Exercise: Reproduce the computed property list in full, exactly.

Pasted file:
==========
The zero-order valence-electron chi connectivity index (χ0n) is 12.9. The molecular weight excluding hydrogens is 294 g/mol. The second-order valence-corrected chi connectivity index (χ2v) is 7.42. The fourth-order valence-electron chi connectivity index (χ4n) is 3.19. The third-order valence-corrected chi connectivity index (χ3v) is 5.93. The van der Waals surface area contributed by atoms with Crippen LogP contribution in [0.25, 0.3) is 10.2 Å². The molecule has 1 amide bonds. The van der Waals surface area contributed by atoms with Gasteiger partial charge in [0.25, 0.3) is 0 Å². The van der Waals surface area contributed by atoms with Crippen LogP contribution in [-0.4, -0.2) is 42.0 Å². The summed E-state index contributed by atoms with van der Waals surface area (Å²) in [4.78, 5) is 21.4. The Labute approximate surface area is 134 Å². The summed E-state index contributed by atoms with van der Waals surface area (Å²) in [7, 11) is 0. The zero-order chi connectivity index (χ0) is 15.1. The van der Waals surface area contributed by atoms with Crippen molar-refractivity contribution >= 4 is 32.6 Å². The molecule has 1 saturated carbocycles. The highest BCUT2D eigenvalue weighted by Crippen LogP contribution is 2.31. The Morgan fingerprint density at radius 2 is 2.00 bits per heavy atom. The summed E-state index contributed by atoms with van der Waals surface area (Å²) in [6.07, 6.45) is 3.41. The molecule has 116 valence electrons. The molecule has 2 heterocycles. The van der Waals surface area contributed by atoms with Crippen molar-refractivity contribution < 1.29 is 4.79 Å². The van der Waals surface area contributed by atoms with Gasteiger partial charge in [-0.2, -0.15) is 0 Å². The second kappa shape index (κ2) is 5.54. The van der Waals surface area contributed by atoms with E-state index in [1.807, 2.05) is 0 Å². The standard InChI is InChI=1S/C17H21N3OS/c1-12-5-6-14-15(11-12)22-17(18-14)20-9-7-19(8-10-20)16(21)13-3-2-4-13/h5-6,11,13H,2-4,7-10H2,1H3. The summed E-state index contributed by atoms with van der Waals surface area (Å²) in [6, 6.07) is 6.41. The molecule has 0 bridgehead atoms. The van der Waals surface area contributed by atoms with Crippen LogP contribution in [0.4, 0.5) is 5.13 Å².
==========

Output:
The zero-order valence-electron chi connectivity index (χ0n) is 12.9. The molecular weight excluding hydrogens is 294 g/mol. The second-order valence-corrected chi connectivity index (χ2v) is 7.42. The fourth-order valence-electron chi connectivity index (χ4n) is 3.19. The third-order valence-corrected chi connectivity index (χ3v) is 5.93. The van der Waals surface area contributed by atoms with Crippen LogP contribution in [0.25, 0.3) is 10.2 Å². The molecule has 1 amide bonds. The van der Waals surface area contributed by atoms with Gasteiger partial charge in [0.25, 0.3) is 0 Å². The van der Waals surface area contributed by atoms with Crippen LogP contribution in [-0.4, -0.2) is 42.0 Å². The summed E-state index contributed by atoms with van der Waals surface area (Å²) in [4.78, 5) is 21.4. The Labute approximate surface area is 134 Å². The summed E-state index contributed by atoms with van der Waals surface area (Å²) in [7, 11) is 0. The zero-order chi connectivity index (χ0) is 15.1. The van der Waals surface area contributed by atoms with Crippen molar-refractivity contribution >= 4 is 32.6 Å². The molecule has 1 saturated carbocycles. The highest BCUT2D eigenvalue weighted by Crippen LogP contribution is 2.31. The Morgan fingerprint density at radius 2 is 2.00 bits per heavy atom. The summed E-state index contributed by atoms with van der Waals surface area (Å²) in [6.07, 6.45) is 3.41. The molecule has 116 valence electrons. The molecule has 2 heterocycles. The van der Waals surface area contributed by atoms with Crippen molar-refractivity contribution < 1.29 is 4.79 Å². The van der Waals surface area contributed by atoms with Gasteiger partial charge in [-0.2, -0.15) is 0 Å². The second kappa shape index (κ2) is 5.54. The van der Waals surface area contributed by atoms with E-state index in [1.807, 2.05) is 0 Å². The standard InChI is InChI=1S/C17H21N3OS/c1-12-5-6-14-15(11-12)22-17(18-14)20-9-7-19(8-10-20)16(21)13-3-2-4-13/h5-6,11,13H,2-4,7-10H2,1H3. The summed E-state index contributed by atoms with van der Waals surface area (Å²) in [6, 6.07) is 6.41. The molecule has 0 bridgehead atoms. The van der Waals surface area contributed by atoms with Crippen LogP contribution in [0.4, 0.5) is 5.13 Å².